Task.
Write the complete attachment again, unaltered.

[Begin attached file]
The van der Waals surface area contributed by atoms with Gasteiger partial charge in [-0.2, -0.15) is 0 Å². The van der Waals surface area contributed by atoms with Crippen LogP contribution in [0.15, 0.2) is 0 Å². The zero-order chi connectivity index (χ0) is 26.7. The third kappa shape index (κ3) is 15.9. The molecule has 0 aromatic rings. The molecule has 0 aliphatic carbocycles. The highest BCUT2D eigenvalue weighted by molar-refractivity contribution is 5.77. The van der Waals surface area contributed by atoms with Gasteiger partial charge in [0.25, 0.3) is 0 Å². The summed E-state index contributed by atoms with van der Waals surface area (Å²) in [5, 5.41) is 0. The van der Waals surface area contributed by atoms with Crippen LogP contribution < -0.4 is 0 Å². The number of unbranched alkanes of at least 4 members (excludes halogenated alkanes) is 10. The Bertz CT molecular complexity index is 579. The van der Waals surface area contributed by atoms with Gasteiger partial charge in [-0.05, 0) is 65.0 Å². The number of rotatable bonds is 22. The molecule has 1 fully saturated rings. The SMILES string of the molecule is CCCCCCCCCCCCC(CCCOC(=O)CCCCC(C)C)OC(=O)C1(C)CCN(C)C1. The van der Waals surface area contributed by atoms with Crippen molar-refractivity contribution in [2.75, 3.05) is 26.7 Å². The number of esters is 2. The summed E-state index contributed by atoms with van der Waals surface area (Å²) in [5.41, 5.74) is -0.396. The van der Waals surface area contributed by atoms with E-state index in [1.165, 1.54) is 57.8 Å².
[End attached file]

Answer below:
The van der Waals surface area contributed by atoms with Gasteiger partial charge in [-0.2, -0.15) is 0 Å². The van der Waals surface area contributed by atoms with Crippen LogP contribution in [0.15, 0.2) is 0 Å². The zero-order chi connectivity index (χ0) is 26.7. The third kappa shape index (κ3) is 15.9. The molecule has 0 aromatic rings. The molecule has 0 aliphatic carbocycles. The highest BCUT2D eigenvalue weighted by molar-refractivity contribution is 5.77. The van der Waals surface area contributed by atoms with Gasteiger partial charge in [0.25, 0.3) is 0 Å². The summed E-state index contributed by atoms with van der Waals surface area (Å²) in [5, 5.41) is 0. The van der Waals surface area contributed by atoms with Crippen LogP contribution < -0.4 is 0 Å². The number of unbranched alkanes of at least 4 members (excludes halogenated alkanes) is 10. The Bertz CT molecular complexity index is 579. The van der Waals surface area contributed by atoms with Gasteiger partial charge in [-0.05, 0) is 65.0 Å². The number of rotatable bonds is 22. The molecule has 1 fully saturated rings. The SMILES string of the molecule is CCCCCCCCCCCCC(CCCOC(=O)CCCCC(C)C)OC(=O)C1(C)CCN(C)C1. The van der Waals surface area contributed by atoms with Crippen molar-refractivity contribution in [2.75, 3.05) is 26.7 Å². The number of esters is 2. The summed E-state index contributed by atoms with van der Waals surface area (Å²) in [5.41, 5.74) is -0.396. The van der Waals surface area contributed by atoms with E-state index in [1.165, 1.54) is 57.8 Å².